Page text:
Found September 24, 2012 on Sports Business Digest:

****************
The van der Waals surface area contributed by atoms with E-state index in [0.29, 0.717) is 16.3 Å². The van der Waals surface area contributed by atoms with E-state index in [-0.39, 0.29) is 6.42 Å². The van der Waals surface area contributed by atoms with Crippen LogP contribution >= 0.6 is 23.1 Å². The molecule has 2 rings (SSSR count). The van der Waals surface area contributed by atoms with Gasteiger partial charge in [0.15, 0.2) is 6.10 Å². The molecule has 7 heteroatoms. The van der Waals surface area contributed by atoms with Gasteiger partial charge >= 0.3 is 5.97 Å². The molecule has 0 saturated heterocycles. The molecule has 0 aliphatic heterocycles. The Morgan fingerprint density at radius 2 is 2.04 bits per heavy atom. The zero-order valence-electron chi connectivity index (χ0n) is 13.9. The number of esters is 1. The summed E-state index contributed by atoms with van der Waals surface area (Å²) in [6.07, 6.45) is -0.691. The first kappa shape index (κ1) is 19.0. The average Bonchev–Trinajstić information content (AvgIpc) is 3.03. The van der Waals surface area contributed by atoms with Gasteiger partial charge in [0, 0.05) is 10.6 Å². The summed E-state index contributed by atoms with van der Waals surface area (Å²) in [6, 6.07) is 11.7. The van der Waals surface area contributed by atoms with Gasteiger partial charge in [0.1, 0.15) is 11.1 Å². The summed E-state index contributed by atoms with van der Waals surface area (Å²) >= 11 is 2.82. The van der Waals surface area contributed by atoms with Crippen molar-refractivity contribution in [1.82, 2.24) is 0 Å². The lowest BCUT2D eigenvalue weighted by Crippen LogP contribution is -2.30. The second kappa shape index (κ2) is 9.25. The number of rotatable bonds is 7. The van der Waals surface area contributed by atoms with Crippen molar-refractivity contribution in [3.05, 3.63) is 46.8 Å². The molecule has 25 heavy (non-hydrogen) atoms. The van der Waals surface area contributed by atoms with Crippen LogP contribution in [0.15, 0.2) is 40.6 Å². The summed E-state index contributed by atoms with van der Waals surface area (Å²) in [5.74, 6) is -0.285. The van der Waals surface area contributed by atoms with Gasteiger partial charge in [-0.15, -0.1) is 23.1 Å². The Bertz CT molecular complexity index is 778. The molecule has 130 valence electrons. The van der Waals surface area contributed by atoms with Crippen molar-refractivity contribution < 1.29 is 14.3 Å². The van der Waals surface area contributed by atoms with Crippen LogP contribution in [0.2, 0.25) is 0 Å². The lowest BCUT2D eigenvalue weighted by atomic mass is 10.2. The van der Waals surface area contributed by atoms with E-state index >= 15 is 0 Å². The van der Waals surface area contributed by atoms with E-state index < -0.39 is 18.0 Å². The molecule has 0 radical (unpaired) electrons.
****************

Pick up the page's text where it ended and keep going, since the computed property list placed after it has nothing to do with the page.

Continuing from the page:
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Tony Stewart is one of the most popular and recognizable drivers in NASCAR. He currently is caught up in NASCAR's playoffs, otherwise known as The Chase. He also serves as a co-owner of Stewart-Haas Racing, a racing team that consists of himself, Ryan Newman and Danica Patrick. I had the opportunity to interview him, and we discussed the state of NASCAR, the challenges he faces as a successful driver/owner and of course...his good luck, pre-race, butt grabs. Check out the interview, below. SBD: The internet was buzzing after your pre-race, good luck "butt grab" of Delana (Harvick). What did she say to you after she realized it was you? Tony Stewart: She just laughed about it. I go (sic) for Kevin and Delana for a long time in the Nationwide Series in the last 10 years. We know each other really well and we're real good friends with each other. Last year and a couple of years ago when we were driving the Nationwide car it seemed like every time we did that, we had a good finish, and we'd win races. So she'd actually come up to the car, right before the race and uh, last week it was funny cause that was the first time anyone really saw it. It wasn't the first time that happened, its just something that, being friends with her and Kevin its started out more as a joke, but its turned out to be a pretty good luck charm for us. SBD: You've even managed to get Kevin a couple of times, haven't you? TS: Oh yeah. We don't want Kevin to feel left out. We include him occasionally. SBD: NASCAR in general... The last few years, you've seen a decline in in-person attendance, but television ratings have been fairly consistent. How do you feel about the health of the sport? TS: I think the product itself is a good product. I mean, the health is good, as far as good teams and good drivers out there right now. The Chase that we're in right now is a perfect example. You've got 12 really strong teams and drivers and you know, no one has really reached out and made a prediction as to who's going to win this thing. I think its proof that everything in the series is going in the right direction. Its just, we got to get the economy turned around a little bit. When hotels are charging three night minimums and charging 300 dollars a night for rooms its making it hard for race fans to enjoy a race weekend and that's something that has definitely hurt the at-track attendance. SBD: You are one of the few people that's been able to be successful as both an owner and a driver. Can you discuss the challenges you face in this dual-role position? TS: As much as I would love to tell you that I'm a genius and I had a formulated plan to make all of this happen this way, I can't tell you that. The one thing I can tell you is that if it weren't for guys like Joe Gibbs and Rick Hendricks...you have to hire the right people to do the right jobs. I'm not sitting there as a team owner everyday at the shop trying to figure out how to make things faster and better, there's a lot of days I'm not at the shop...its having the right staff there. Guys who are hands-on everyday with that race team and doing the things to make it better. It boils down to people, like any other business. If you surround yourself with the right people, you stand a much better shot at being successful, and that's what we're always trying to do. SBD: I'm guessing that you don't regret the decision to become an owner, then? TS: Trust me, there are times when I go to bed and I say, why didn't I just stay a driver, and eliminate some of the stress from my life. But there are also days like when we're standing there at Homestead and we won the regional championship last year...that really makes all of that worthwhile and adds an element of satisfaction to the championship that you don't get as a driver. For every bit of hard work you have to put in, if you can get results like that, it definitely makes it worthwhile. SBD: Office Depot has declined to renew their role as your sponsor and Ryan (Newman) lost his sponsorship with the U.S. Army earlier in the year. Where are you at in terms of finding new primary sponsors? TS: We're in the same spot as we were before. We're still trying to find people to replace both Office Depot and the U.S. Army for next year, but we've got some good leads on potential sponsors and we have some current sponsors who we think might be doubling some races for Ryan's car next year which is good news. I don't think its a doom and gloom situation, but its definitely a blow to the company for sure, to lose two major sponsors like Office Depot and the U.S. Army that help us fund two cars. SBD: You have Danica coming on next year, full time. What impact do you think she'll have on NASCAR and on Stewart-Haas specifically? What can you expect from her TS: From a business side, I don't know if I'm the right guy to ask. As far as what she's going to do for the sport, I really don't know. But, from the race team side we're excited to have her. I feel like she's the first female that's come along in a long time that really has the talent to approach...she approaches races with the right attitude, and she has the talent to back it up. Next year, who knows what could happen as far as the success with her. She's done a very good job this year with the cup races she's ran. There's definitely room for improvement, but I mean, we took her Darlington and Bristol...those are places, in my rookie year? I crashed a lot at. And she pretty much, for the most part, is running laps, finishing races, and gaining a lot of knowledge. And as an owner, that's something that's been very impressive -- to watch her learn, and how methodical she is and how precise she is about everything. She's really done a very good job, and I'm sure in the big picture, with the sport, its great to have someone like her, who's a great personality and who's a female coming in to what's typically been a male dominated sport, and giving these guys a run for their money. I think its great. SBD: Switching gears slightly. Tell me more about the Tony Stewart foundation TS: We started the foundation in 2003. Basically, my family came to me and we talked about the possibility of starting a foundation. My background in racing...I didn't grow up in a wealthy family; we didn't have extra money. When I started to drive professionally, there were a lot of nights I slept in my car, or a parking lot, or a rest station, cause I didn't have the money to afford to rent a hotel room. To make a long story short, we were fortunate enough that we had gotten to the point in our cup career where we were able to give back. There are three main categories (of the foundation) Children's charities, Animal charities and Injured drivers. It is something that we're really passionate about. We enjoy being able to make a difference and raise money for these charities. It takes some work, but at the same time, a lot of days, its as gratifying if not more than winning races. It is something I've been very proud of since we started. SBD: You've raced in literally every sort of motor vehicle imaginable. Is there anything that you haven't done, race-wise that you still want to do? TS: There's one car that I haven't driven that I want to drive and that's a top fuel dragster. Fortunately, we have a mutual alliance with Don Schumacher Racing through the U.S. Army. I've known them for a long time. We've been working for the last two winters to get a test set up to where I can go to a test session and drive one of their cars. I think I'm finally going to get that done. We've got the equipment ordered, and we're definitely going to get an opportunity to fulfill that, and that's something that's on the bucket list, probably the last car on the bucket list that I really want to drive.     Sports Business Digest is working in conjunction with NASCAR during the 'Chase for the Sprint Cup'. This post has been sponsored by NASCAR and Taylor PR.